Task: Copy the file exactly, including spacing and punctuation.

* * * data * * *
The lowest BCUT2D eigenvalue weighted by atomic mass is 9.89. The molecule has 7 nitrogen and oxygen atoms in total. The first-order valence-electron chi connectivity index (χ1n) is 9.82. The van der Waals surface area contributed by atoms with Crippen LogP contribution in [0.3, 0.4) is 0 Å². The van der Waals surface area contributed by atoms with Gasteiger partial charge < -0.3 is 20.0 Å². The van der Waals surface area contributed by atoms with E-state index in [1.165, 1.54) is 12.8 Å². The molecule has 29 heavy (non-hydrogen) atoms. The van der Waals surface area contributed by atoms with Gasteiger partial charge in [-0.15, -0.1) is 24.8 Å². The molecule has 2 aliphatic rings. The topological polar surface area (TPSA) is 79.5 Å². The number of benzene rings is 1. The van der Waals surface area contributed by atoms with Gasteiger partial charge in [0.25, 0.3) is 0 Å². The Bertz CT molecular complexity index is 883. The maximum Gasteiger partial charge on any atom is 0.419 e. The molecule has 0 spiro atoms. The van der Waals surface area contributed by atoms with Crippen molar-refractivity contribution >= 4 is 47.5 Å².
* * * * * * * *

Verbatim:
The lowest BCUT2D eigenvalue weighted by atomic mass is 9.89. The molecule has 7 nitrogen and oxygen atoms in total. The first-order valence-electron chi connectivity index (χ1n) is 9.82. The van der Waals surface area contributed by atoms with Crippen LogP contribution in [0.3, 0.4) is 0 Å². The van der Waals surface area contributed by atoms with Gasteiger partial charge < -0.3 is 20.0 Å². The van der Waals surface area contributed by atoms with E-state index in [1.165, 1.54) is 12.8 Å². The molecule has 29 heavy (non-hydrogen) atoms. The van der Waals surface area contributed by atoms with Gasteiger partial charge in [-0.15, -0.1) is 24.8 Å². The molecule has 2 aliphatic rings. The topological polar surface area (TPSA) is 79.5 Å². The number of benzene rings is 1. The van der Waals surface area contributed by atoms with Gasteiger partial charge in [0.25, 0.3) is 0 Å². The Bertz CT molecular complexity index is 883. The maximum Gasteiger partial charge on any atom is 0.419 e. The molecule has 0 spiro atoms. The van der Waals surface area contributed by atoms with Crippen molar-refractivity contribution >= 4 is 47.5 Å².